Suleyman
     
  10. Russlk

    Russlk New Member

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    R1 is not essential, its value could be zero and the circuit will still work. R1 reduces the power dissapated in the LM7805, so with 10 volt supply and max load, the dissapation in the 7805 is minimized when R1 = 3 ohms.
     
  11. Nigel Goodwin

    Nigel Goodwin Super Moderator Most Helpful Member

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    If R1 is zero ohms, then Q1 could never turn ON (as it's base and emitter would be shorted together), so the 7805 would provide all the current, limiting it to the 1A maximum of the 7805.

    So without R1 the circuit wouldn't work!.
     
  12. audioguru

    audioguru Well-Known Member Most Helpful Member

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    The power dissipation in the 7805 is reduced when it has a low current, so R1 must have a high value. Allowing for only 10mA through R1 at full output to bypass leakage current in the boosting transistor, R1 = 169.8 Ohms.
     

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  13. Morgen

    Morgen New Member

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    If this were a gambling site, my money would be on Russlk.
    This is a hypothetical circuit, so I'm boggled by the whole of responses.
    "When T2 is conducting 4A, its base-emitter voltage will be about 1V."
    (How was this 1 volt Vbe determined?)
    "The power rating of the parts depends on..."
    (The problem is to solve for the resistor values.)
    "If R1 is zero ohms, then Q1 could never turn ON (as it's base and emitter would be shorted together)"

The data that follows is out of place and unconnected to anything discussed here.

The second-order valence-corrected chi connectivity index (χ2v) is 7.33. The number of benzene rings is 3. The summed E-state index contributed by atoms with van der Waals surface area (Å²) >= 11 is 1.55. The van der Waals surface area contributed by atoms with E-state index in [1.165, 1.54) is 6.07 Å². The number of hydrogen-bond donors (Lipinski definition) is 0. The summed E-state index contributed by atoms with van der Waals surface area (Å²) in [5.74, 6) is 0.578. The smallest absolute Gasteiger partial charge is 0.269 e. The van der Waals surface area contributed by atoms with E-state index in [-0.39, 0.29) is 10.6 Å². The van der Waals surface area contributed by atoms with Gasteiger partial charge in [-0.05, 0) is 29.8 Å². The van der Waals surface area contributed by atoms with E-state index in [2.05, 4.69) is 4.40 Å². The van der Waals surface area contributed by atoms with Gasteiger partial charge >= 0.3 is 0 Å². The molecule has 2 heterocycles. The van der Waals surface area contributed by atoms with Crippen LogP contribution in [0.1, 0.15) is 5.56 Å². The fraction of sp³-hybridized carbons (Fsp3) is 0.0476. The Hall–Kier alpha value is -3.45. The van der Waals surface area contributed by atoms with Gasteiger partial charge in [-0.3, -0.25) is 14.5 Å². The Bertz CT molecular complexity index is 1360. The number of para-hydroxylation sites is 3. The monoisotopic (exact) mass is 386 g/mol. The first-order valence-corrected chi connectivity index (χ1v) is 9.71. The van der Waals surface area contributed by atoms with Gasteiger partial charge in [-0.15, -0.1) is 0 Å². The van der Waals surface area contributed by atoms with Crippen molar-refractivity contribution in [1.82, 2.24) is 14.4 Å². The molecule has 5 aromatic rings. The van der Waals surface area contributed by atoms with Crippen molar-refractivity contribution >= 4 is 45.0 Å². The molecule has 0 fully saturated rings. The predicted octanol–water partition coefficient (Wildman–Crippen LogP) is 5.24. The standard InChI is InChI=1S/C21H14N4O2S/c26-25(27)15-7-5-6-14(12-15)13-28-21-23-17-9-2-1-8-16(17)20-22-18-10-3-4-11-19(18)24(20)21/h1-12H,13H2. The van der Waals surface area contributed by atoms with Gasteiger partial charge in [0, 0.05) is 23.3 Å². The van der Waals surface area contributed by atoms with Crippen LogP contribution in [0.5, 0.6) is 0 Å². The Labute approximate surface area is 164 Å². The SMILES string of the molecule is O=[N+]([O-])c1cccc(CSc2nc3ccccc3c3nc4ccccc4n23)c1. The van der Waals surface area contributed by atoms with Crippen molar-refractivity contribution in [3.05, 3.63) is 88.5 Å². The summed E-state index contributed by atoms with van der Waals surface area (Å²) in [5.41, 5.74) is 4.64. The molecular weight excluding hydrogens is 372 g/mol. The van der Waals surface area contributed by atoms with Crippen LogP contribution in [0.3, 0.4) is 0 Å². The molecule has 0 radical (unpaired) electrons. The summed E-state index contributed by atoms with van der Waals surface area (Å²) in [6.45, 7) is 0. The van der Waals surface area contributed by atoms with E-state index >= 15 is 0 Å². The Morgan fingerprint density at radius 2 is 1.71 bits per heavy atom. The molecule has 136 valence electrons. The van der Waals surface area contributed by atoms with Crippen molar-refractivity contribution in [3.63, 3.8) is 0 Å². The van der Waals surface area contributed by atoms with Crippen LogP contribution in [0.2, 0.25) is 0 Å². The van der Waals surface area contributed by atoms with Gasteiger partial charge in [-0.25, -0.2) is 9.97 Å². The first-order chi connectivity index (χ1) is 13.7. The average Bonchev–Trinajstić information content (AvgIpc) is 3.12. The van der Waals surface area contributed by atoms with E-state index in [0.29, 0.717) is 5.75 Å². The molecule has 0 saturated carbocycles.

(Has R1 in the original circuit has been confused in the NS circuit?)
    "The power dissipation in the 7805 is reduced when it has a low current, so R1 must have a high value."
    (The current through the 7805 is 1A.)
     
  14. Russlk

    Russlk New Member

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    Nigel is correct, as usual. I still think R1=3 ohms is the best value.
     
  15. audioguru

    audioguru Well-Known Member Most Helpful Member

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    Any power transistor has a high Vbe when it has 4A of collector current. I couldn't find a datasheet for the ones in my example, but a common 15A-rated 2N3055 power transistor has a max Vbe of 1.5V at 4A.

    Patrt of the excercise was to calculate power dissipation of its parts. I missed seeing a 10V input voltage in my 1st reply.

    The circuits are identical.

    No it isn't. The current through the 7805 depends on the value of R1 and on the Vbe of the booster transistor.

    If R1 is 3 ohms and the Vbe is 1V, then the 7805 passes only 644mA and you lost your bet. :lol:
     

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  16. audioguru

    audioguru Well-Known Member Most Helpful Member

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    2N3055 datasheet:
     

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  17. Morgen

    Morgen New Member

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    I suppose this is a gambling site. I've reread the original post and have no further comment.
     
  18. audioguru

    audioguru Well-Known Member Most Helpful Member

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    Poor loser? :lol:
     
  19. Morgen

    Morgen New Member

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    To the contrary.
    You've shown your hand.
    I don't play with jokers. :lol:
     
  20. audioguru

    audioguru Well-Known Member Most Helpful Member

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    Did I goof with my maths?
     
  21. eblc1388

    eblc1388 Active Member

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    Hi Audio,

    About the value of R1, I sort of reckon the 7805 should reach its full load current of 1A when the excess is taken up by the boost transistor.

    So if I design a 4.5A supply, the current distribution would be 1A via 7805 and 3.5A via boost transistor. For a 10A output, 9A via the boost transistors.

    With the 7805 mounted along with the transistors, its thermal protection would take care of my boost transistors too. That's my view. Any comment.